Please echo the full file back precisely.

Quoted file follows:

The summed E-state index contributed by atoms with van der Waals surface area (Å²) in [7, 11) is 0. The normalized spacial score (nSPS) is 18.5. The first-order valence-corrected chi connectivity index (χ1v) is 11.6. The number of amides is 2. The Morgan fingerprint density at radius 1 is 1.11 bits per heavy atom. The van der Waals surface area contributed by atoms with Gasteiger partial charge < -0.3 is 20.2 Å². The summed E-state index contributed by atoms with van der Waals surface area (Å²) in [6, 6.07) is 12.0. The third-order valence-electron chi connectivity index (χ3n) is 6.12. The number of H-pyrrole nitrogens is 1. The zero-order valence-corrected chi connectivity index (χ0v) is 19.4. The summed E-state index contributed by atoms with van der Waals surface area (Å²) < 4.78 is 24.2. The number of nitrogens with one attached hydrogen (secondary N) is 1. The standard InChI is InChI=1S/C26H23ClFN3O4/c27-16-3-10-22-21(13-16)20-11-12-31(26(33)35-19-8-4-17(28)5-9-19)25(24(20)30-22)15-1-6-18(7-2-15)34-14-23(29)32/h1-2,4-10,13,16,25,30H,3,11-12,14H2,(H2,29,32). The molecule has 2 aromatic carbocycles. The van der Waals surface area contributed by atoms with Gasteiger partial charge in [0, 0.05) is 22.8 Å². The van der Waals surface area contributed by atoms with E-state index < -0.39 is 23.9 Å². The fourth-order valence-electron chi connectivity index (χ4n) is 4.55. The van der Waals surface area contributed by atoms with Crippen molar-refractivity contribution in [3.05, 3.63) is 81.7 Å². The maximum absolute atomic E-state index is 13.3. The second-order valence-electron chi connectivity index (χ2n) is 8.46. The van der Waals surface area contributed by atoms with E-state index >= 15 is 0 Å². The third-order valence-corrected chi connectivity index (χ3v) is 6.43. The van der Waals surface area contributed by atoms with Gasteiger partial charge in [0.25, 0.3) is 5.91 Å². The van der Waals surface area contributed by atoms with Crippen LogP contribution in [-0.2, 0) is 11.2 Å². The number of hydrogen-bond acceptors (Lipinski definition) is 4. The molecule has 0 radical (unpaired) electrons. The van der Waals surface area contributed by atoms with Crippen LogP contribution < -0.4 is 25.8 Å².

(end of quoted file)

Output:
The summed E-state index contributed by atoms with van der Waals surface area (Å²) in [7, 11) is 0. The normalized spacial score (nSPS) is 18.5. The first-order valence-corrected chi connectivity index (χ1v) is 11.6. The number of amides is 2. The Morgan fingerprint density at radius 1 is 1.11 bits per heavy atom. The van der Waals surface area contributed by atoms with Gasteiger partial charge < -0.3 is 20.2 Å². The summed E-state index contributed by atoms with van der Waals surface area (Å²) in [6, 6.07) is 12.0. The third-order valence-electron chi connectivity index (χ3n) is 6.12. The number of H-pyrrole nitrogens is 1. The zero-order valence-corrected chi connectivity index (χ0v) is 19.4. The summed E-state index contributed by atoms with van der Waals surface area (Å²) < 4.78 is 24.2. The number of nitrogens with one attached hydrogen (secondary N) is 1. The standard InChI is InChI=1S/C26H23ClFN3O4/c27-16-3-10-22-21(13-16)20-11-12-31(26(33)35-19-8-4-17(28)5-9-19)25(24(20)30-22)15-1-6-18(7-2-15)34-14-23(29)32/h1-2,4-10,13,16,25,30H,3,11-12,14H2,(H2,29,32). The molecule has 2 aromatic carbocycles. The van der Waals surface area contributed by atoms with Gasteiger partial charge in [0, 0.05) is 22.8 Å². The van der Waals surface area contributed by atoms with E-state index < -0.39 is 23.9 Å². The fourth-order valence-electron chi connectivity index (χ4n) is 4.55. The van der Waals surface area contributed by atoms with Crippen molar-refractivity contribution in [3.05, 3.63) is 81.7 Å². The maximum absolute atomic E-state index is 13.3. The second-order valence-electron chi connectivity index (χ2n) is 8.46. The van der Waals surface area contributed by atoms with E-state index >= 15 is 0 Å². The third-order valence-corrected chi connectivity index (χ3v) is 6.43. The van der Waals surface area contributed by atoms with Gasteiger partial charge in [0.25, 0.3) is 5.91 Å². The van der Waals surface area contributed by atoms with Crippen LogP contribution in [-0.2, 0) is 11.2 Å². The number of hydrogen-bond acceptors (Lipinski definition) is 4. The molecule has 0 radical (unpaired) electrons. The van der Waals surface area contributed by atoms with Crippen LogP contribution < -0.4 is 25.8 Å².